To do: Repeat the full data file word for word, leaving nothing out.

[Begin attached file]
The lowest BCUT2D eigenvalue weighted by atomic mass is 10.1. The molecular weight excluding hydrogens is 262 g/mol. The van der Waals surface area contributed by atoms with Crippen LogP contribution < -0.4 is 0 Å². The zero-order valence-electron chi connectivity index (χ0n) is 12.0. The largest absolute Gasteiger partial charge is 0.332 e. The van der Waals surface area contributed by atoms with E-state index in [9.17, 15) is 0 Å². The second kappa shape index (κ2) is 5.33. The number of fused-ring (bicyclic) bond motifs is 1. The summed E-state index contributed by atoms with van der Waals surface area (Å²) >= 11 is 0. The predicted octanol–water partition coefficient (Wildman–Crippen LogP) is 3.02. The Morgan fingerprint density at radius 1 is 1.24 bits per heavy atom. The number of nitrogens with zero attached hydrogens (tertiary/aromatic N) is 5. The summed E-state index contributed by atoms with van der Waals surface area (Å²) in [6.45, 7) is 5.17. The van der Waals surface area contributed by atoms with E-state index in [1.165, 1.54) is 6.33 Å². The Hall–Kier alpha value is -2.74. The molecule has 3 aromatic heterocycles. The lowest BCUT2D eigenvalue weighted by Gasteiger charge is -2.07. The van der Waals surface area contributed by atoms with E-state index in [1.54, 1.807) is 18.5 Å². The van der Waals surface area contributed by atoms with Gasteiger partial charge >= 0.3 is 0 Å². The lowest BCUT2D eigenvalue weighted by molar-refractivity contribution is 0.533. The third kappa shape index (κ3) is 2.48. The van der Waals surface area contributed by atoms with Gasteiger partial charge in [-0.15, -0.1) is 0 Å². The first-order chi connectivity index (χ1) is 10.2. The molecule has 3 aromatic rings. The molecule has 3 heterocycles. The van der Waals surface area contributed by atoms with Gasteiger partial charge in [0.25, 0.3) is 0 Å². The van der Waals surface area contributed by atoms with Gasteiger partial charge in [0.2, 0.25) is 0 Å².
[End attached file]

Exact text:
The lowest BCUT2D eigenvalue weighted by atomic mass is 10.1. The molecular weight excluding hydrogens is 262 g/mol. The van der Waals surface area contributed by atoms with Crippen LogP contribution < -0.4 is 0 Å². The zero-order valence-electron chi connectivity index (χ0n) is 12.0. The largest absolute Gasteiger partial charge is 0.332 e. The van der Waals surface area contributed by atoms with E-state index in [9.17, 15) is 0 Å². The second kappa shape index (κ2) is 5.33. The number of fused-ring (bicyclic) bond motifs is 1. The summed E-state index contributed by atoms with van der Waals surface area (Å²) >= 11 is 0. The predicted octanol–water partition coefficient (Wildman–Crippen LogP) is 3.02. The Morgan fingerprint density at radius 1 is 1.24 bits per heavy atom. The number of nitrogens with zero attached hydrogens (tertiary/aromatic N) is 5. The summed E-state index contributed by atoms with van der Waals surface area (Å²) in [6.45, 7) is 5.17. The van der Waals surface area contributed by atoms with E-state index in [1.165, 1.54) is 6.33 Å². The Hall–Kier alpha value is -2.74. The molecule has 3 aromatic heterocycles. The lowest BCUT2D eigenvalue weighted by Gasteiger charge is -2.07. The van der Waals surface area contributed by atoms with E-state index in [1.54, 1.807) is 18.5 Å². The van der Waals surface area contributed by atoms with Gasteiger partial charge >= 0.3 is 0 Å². The lowest BCUT2D eigenvalue weighted by molar-refractivity contribution is 0.533. The third kappa shape index (κ3) is 2.48. The van der Waals surface area contributed by atoms with Gasteiger partial charge in [-0.15, -0.1) is 0 Å². The first-order chi connectivity index (χ1) is 10.2. The molecule has 3 aromatic rings. The molecule has 3 heterocycles. The van der Waals surface area contributed by atoms with Gasteiger partial charge in [0.25, 0.3) is 0 Å². The van der Waals surface area contributed by atoms with Gasteiger partial charge in [0.2, 0.25) is 0 Å².